Skip to main content
ARS Home » Northeast Area » Beltsville, Maryland (BARC) » Beltsville Agricultural Research Center » Invasive Insect Biocontrol & Behavior Laboratory » People » Robert Harrison

Robert Harrison (Bob)

Research Molecular Biologist



Phone: (301) 504-5249
Fax: (301) 504-5104
BARC-WEST BLDG 007  Room 225

Area of Expertise:

Invertebrate Virology

Insect Molecular Biology


Ph.D., Biochemistry, Texas A&M University, 1996

M.S., Biological Sciences, Southern Methodist University, 1989

B.A., Biology & Philosophy, Baylor University, 1987

My research focuses mostly on a group of insect-specific viruses known as baculoviruses, which are classified in the family Baculoviridae

These viruses form distinctive structures known as occlusion bodies, which contain the infectious particles of the virus within a protective crystalline matrix composed of a single viral protein. Hosts of baculoviruses are usually larvae of moths and butterflies, although some baculoviruses also have been found to infect sawflies and mosquitoes.


Baculovirus occlusion bodies forming in infected cells of the fall armyworm (Spodoptera frugiperda) Sf9 cell line./ARSUserFiles/37171/69Ro3892008-50hpi.jpg

Occlusion bodies of a baculovirus from the true armyworm, Mythimna unipuncta Micrograph by Gary Bauchan./ARSUserFiles/37171/KY310    Plate B237_006.jpg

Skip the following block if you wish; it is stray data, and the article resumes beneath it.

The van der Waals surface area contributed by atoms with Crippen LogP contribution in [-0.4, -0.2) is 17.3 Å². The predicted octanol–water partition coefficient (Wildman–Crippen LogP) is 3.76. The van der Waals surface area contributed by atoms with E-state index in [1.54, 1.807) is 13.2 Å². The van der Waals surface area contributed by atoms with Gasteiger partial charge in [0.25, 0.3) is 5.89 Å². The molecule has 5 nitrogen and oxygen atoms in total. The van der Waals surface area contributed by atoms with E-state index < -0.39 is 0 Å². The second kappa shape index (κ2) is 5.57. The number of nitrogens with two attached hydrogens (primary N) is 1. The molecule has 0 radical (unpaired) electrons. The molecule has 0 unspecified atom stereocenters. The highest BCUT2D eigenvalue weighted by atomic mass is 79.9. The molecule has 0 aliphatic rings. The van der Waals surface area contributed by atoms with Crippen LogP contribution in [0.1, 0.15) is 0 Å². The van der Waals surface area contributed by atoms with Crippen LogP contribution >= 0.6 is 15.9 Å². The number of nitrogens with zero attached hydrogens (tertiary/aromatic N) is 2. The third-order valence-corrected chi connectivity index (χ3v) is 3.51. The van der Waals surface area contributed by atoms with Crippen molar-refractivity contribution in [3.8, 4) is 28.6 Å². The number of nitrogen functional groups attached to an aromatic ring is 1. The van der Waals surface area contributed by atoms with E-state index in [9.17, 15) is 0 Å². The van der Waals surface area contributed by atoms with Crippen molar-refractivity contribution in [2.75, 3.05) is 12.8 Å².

These viruses establish lethal infections and are the cause of naturally-occurring  epizootics in the field populations of their hosts, accompanied by dramatic population declines.  The occlusion bodies can be harvested from virus-killed insects and applied to control infestations of insect pests with no impact on other organisms.  For these reasons, baculoviruses are under active investigation and development as biological pesticides.

Over the course of decades, scientists at IIBBL have accumulated more than 2600 samples of insect viruses representing 142 different insect hosts and/or virus species.  We work to identify and classify baculoviruses in samples of interest, both from our collection and obtained from other sources, and characterize them with respect to their relationships with other viruses and their pathogenicity against significant agricultural pests, such as the fall armyworm and the spongy moth.  This research has contributed to the development of a biopesticide, Fawligen, which is produced and marketed for use against fall armyworm and beet armyworm populations.

Droplet-feeding bioassay, testing baculovirus isolates against larvae of the spongy moth (Lymantria dispar).  Photo by Melody Keena./ARSUserFiles/37171/DSC_4646-crop1.jpg

Virions of an iflavirus from the brown marmorated stink bug, Halyomorpha halys.  Micrograph by Joseph Mowery./ARSUserFiles/37171/HhV virions.jpg

We also study iflaviruses, which are found in a wide variety of arthropods.  These viruses can cause mortality and disease in their hosts, but in the brown marmorated stink bug and the spongy moth, iflaviruses accumulate to very high levels without any obvious pathology.  We are interested in the impact these viruses are having on their hosts and in their interactions with baculoviruses. 


/ARSUserFiles/37171/37 AcMNPV-C6.jpg